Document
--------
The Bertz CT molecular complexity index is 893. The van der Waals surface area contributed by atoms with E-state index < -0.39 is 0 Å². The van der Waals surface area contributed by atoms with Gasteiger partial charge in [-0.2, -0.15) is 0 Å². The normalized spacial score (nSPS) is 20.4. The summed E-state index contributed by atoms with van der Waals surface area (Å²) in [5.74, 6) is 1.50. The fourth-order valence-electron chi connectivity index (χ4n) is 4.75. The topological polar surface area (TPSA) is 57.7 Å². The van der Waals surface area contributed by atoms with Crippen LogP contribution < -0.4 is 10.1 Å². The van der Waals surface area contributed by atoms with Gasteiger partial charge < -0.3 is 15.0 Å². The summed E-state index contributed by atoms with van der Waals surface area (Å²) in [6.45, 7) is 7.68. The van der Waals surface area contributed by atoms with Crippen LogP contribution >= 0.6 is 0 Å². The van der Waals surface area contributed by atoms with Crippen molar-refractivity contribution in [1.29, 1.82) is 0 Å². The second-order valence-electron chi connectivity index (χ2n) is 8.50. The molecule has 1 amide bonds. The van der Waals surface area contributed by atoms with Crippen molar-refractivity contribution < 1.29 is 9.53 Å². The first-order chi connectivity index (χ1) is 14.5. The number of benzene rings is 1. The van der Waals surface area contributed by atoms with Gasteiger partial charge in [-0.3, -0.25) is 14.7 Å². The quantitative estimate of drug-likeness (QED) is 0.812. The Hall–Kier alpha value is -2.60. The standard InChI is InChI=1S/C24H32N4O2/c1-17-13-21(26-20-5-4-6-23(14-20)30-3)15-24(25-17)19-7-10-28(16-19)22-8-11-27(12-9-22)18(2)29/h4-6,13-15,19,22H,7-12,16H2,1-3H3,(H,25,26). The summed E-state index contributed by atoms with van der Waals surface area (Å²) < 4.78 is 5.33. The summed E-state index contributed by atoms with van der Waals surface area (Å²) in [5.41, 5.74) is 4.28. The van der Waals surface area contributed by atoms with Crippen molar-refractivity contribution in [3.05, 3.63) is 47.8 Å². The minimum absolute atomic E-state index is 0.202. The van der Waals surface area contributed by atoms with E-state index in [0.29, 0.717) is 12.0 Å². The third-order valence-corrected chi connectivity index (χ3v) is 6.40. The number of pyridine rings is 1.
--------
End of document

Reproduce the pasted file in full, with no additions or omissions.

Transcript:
The Bertz CT molecular complexity index is 893. The van der Waals surface area contributed by atoms with E-state index < -0.39 is 0 Å². The van der Waals surface area contributed by atoms with Gasteiger partial charge in [-0.2, -0.15) is 0 Å². The normalized spacial score (nSPS) is 20.4. The summed E-state index contributed by atoms with van der Waals surface area (Å²) in [5.74, 6) is 1.50. The fourth-order valence-electron chi connectivity index (χ4n) is 4.75. The topological polar surface area (TPSA) is 57.7 Å². The van der Waals surface area contributed by atoms with Crippen LogP contribution < -0.4 is 10.1 Å². The van der Waals surface area contributed by atoms with Gasteiger partial charge < -0.3 is 15.0 Å². The summed E-state index contributed by atoms with van der Waals surface area (Å²) in [6.45, 7) is 7.68. The van der Waals surface area contributed by atoms with Crippen LogP contribution >= 0.6 is 0 Å². The van der Waals surface area contributed by atoms with Crippen molar-refractivity contribution in [1.29, 1.82) is 0 Å². The second-order valence-electron chi connectivity index (χ2n) is 8.50. The molecule has 1 amide bonds. The van der Waals surface area contributed by atoms with Crippen molar-refractivity contribution < 1.29 is 9.53 Å². The first-order chi connectivity index (χ1) is 14.5. The number of benzene rings is 1. The van der Waals surface area contributed by atoms with Gasteiger partial charge in [-0.3, -0.25) is 14.7 Å². The quantitative estimate of drug-likeness (QED) is 0.812. The Hall–Kier alpha value is -2.60. The standard InChI is InChI=1S/C24H32N4O2/c1-17-13-21(26-20-5-4-6-23(14-20)30-3)15-24(25-17)19-7-10-28(16-19)22-8-11-27(12-9-22)18(2)29/h4-6,13-15,19,22H,7-12,16H2,1-3H3,(H,25,26). The summed E-state index contributed by atoms with van der Waals surface area (Å²) < 4.78 is 5.33. The summed E-state index contributed by atoms with van der Waals surface area (Å²) in [5.41, 5.74) is 4.28. The van der Waals surface area contributed by atoms with Crippen molar-refractivity contribution in [3.05, 3.63) is 47.8 Å². The minimum absolute atomic E-state index is 0.202. The van der Waals surface area contributed by atoms with E-state index in [0.29, 0.717) is 12.0 Å². The third-order valence-corrected chi connectivity index (χ3v) is 6.40. The number of pyridine rings is 1.